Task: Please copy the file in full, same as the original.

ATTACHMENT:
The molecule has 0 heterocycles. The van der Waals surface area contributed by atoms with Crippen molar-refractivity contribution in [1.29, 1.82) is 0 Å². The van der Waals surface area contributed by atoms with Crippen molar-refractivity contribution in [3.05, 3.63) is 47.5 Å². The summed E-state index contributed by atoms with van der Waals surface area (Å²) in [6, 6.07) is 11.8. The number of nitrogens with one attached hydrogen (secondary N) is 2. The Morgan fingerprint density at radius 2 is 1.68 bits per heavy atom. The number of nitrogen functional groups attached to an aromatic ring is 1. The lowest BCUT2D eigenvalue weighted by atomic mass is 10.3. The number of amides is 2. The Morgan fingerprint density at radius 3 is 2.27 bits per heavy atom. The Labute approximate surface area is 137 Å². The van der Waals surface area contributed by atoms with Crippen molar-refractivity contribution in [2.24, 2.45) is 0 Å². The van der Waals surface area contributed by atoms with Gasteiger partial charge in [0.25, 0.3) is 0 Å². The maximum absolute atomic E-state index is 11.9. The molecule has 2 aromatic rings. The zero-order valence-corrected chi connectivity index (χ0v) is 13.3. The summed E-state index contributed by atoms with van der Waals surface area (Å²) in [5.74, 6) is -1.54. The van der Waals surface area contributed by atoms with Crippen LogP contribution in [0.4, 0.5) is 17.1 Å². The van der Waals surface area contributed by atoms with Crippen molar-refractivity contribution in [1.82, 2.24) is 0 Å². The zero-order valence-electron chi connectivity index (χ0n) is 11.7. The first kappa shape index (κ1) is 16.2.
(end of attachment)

The molecule has 0 heterocycles. The van der Waals surface area contributed by atoms with Crippen molar-refractivity contribution in [1.29, 1.82) is 0 Å². The van der Waals surface area contributed by atoms with Crippen molar-refractivity contribution in [3.05, 3.63) is 47.5 Å². The summed E-state index contributed by atoms with van der Waals surface area (Å²) in [6, 6.07) is 11.8. The number of nitrogens with one attached hydrogen (secondary N) is 2. The Morgan fingerprint density at radius 2 is 1.68 bits per heavy atom. The number of nitrogen functional groups attached to an aromatic ring is 1. The lowest BCUT2D eigenvalue weighted by atomic mass is 10.3. The number of amides is 2. The Morgan fingerprint density at radius 3 is 2.27 bits per heavy atom. The Labute approximate surface area is 137 Å². The van der Waals surface area contributed by atoms with Crippen molar-refractivity contribution in [2.24, 2.45) is 0 Å². The van der Waals surface area contributed by atoms with Gasteiger partial charge in [0.25, 0.3) is 0 Å². The maximum absolute atomic E-state index is 11.9. The molecule has 2 aromatic rings. The zero-order valence-corrected chi connectivity index (χ0v) is 13.3. The summed E-state index contributed by atoms with van der Waals surface area (Å²) in [5.74, 6) is -1.54. The van der Waals surface area contributed by atoms with Crippen LogP contribution in [0.4, 0.5) is 17.1 Å². The van der Waals surface area contributed by atoms with Crippen molar-refractivity contribution in [1.82, 2.24) is 0 Å². The zero-order valence-electron chi connectivity index (χ0n) is 11.7. The first kappa shape index (κ1) is 16.2.